22 000 Black Mambas for Australia?!

2014-02-03 14:44
Cape Town – In an effort to help stop the spread of cane toads, the Australian government has partnered with the Burdekin Shire Council to introduce up to 22 000 South African Black Mambas into farms and urban backyards around the Burdekin.  

Thus read the opening line of a shocking report by the Burdekin Herald early last week.

Luckily we realised pretty soon that something's off and discovered that The Burdekin Herald is actually a satire site, much like The Onion.

Phew! If ever there’s a disaster waiting to happen, relocating 22 000 of Africa’s deadliest snake to a country filled with deadly snakes of its own, is definitely it.  

The satirical article does not, however, just come out of the blue, but is, in fact, poking fun at an aspect of Australian culture that not many people may know about: the obsession with introducing foreign creatures that tend to take over, due to the fact that they have no natural predators.  

The article focuses specifically on the cane toad, which was introduced to Australia from Hawaii in 1935 in an attempt to control the burgeoning population of grey-backed cane beetles. While it may have seemed like a brilliant idea at first, it ended up causing more problems as the toad population started mushrooming due to its own lack of predators.  

Vicious cycle much?

Anyway, so the cane toad isn’t the only critter that got completely out of control… Australia has a WHOLE list of them.

Here you go:

The Red Fox was imported Down Under for recreational hunting in 1855 and soon became the hunter. It is now considered a pest with extreme threat level. There are currently about 7.2 million foxes throughout Australia, and even a small number in Tanzania.  

European Rabbits: much like the Red Fox, the European Rabbit was introduced for recreational hunting purposes. Obviously no one had known about rabbits’ tendency to reproduce – they now number over 200 million and are also considered a pest.  

Dromedary Camel: Brought from India in 1841, these camels were sought after as beasts of burden… what else? There are currently 1.1 million of these feral creatures and they are often subjected to helicopter culling.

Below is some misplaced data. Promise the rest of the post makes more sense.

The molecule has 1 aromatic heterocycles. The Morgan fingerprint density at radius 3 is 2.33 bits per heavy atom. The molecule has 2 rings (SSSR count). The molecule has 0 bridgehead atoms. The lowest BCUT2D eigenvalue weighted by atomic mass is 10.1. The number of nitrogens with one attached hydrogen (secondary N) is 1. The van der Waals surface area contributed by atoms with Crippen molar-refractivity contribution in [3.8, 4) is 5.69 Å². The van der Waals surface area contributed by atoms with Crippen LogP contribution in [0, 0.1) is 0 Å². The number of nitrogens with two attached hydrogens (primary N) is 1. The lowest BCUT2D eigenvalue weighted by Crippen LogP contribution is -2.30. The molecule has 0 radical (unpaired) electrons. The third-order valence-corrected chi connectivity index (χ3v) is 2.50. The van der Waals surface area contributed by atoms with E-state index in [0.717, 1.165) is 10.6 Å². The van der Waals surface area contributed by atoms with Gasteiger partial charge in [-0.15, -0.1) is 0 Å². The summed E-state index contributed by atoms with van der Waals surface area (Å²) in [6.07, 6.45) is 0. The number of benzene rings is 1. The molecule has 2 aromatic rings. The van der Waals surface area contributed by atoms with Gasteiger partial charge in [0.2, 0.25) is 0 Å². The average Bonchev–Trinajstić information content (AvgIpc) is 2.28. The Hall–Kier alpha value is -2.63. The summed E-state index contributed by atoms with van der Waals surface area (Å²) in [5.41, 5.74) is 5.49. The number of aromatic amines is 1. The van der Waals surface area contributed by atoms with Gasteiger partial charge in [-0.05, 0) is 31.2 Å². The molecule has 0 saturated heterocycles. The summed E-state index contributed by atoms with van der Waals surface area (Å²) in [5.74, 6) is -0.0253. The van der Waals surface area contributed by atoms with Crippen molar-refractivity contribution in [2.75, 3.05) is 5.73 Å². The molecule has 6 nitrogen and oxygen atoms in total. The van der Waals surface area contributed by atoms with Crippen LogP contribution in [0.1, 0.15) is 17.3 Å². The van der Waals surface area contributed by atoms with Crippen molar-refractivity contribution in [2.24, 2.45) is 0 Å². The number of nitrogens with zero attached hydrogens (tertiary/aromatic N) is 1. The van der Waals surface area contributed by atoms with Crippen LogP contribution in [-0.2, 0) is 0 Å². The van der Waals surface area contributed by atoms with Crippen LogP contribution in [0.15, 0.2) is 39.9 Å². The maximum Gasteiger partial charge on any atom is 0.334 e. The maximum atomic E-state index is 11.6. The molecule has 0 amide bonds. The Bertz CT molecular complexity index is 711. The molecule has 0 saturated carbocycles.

Feral goat: Although it’s not clear where exactly they were imported from, goats have become a bit of a problem throughout Australia. As with the camels, the government attempts to keep their numbers in check with helicopter culling.  

Feral cat: Australia probably isn’t alone on this one, as feral cats are a huge cause for concern worldwide. Acquired for pets, cats were first introduced in 1838 and are now considered a pest.  

Brumby: Horses were first brought to Australia from Europe in the late 1700s to serve as work beasts and later from Indonesia and South Africa.  After World War I, the demand for horses by defence forces declined with the growth in mechanization, which led to a growth in the number of unwanted animals that were often set free. Currently there are about 400 000 horses roaming the continent, which are also considered pests due to the damage they cause to the land.  




Feral Pig: Imported from Europe at roughly the same time as Brumbies, the 13 to 23 million feral pigs that roam around Australia are considered pests due to their prolific breeding habits, damaging grazing and potential to spread disease.  

Angry, apartheid-era South Africans: Emigrated to Australia round about 1994 to escape political conflict, some of these creatures carry the threat of contagious bitterness. Need we say more?   
Read more on:    australia  |  travel  |  travel international

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